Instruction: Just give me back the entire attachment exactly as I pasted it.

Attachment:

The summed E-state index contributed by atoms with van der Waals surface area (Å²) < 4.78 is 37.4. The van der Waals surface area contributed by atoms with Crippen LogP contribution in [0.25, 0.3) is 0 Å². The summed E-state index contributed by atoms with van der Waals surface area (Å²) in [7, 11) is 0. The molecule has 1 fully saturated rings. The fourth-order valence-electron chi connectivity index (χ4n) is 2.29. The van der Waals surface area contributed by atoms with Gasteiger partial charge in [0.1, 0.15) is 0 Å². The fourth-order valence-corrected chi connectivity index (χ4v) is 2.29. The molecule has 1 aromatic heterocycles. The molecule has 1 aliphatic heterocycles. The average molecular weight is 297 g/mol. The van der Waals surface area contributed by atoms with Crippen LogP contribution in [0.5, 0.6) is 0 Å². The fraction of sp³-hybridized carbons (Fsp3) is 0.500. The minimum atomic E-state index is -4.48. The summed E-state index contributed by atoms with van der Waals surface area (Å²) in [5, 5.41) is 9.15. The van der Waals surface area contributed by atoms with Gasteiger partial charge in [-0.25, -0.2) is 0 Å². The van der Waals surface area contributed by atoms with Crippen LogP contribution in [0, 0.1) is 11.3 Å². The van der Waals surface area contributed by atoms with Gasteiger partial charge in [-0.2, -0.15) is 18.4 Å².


The summed E-state index contributed by atoms with van der Waals surface area (Å²) < 4.78 is 37.4. The van der Waals surface area contributed by atoms with Crippen LogP contribution in [0.25, 0.3) is 0 Å². The summed E-state index contributed by atoms with van der Waals surface area (Å²) in [7, 11) is 0. The molecule has 1 fully saturated rings. The fourth-order valence-electron chi connectivity index (χ4n) is 2.29. The van der Waals surface area contributed by atoms with Gasteiger partial charge in [0.1, 0.15) is 0 Å². The fourth-order valence-corrected chi connectivity index (χ4v) is 2.29. The molecule has 1 aromatic heterocycles. The molecule has 1 aliphatic heterocycles. The average molecular weight is 297 g/mol. The van der Waals surface area contributed by atoms with Crippen LogP contribution in [0.5, 0.6) is 0 Å². The fraction of sp³-hybridized carbons (Fsp3) is 0.500. The minimum atomic E-state index is -4.48. The summed E-state index contributed by atoms with van der Waals surface area (Å²) in [5, 5.41) is 9.15. The van der Waals surface area contributed by atoms with Gasteiger partial charge in [-0.25, -0.2) is 0 Å². The van der Waals surface area contributed by atoms with Crippen LogP contribution in [0, 0.1) is 11.3 Å². The van der Waals surface area contributed by atoms with Gasteiger partial charge in [-0.2, -0.15) is 18.4 Å².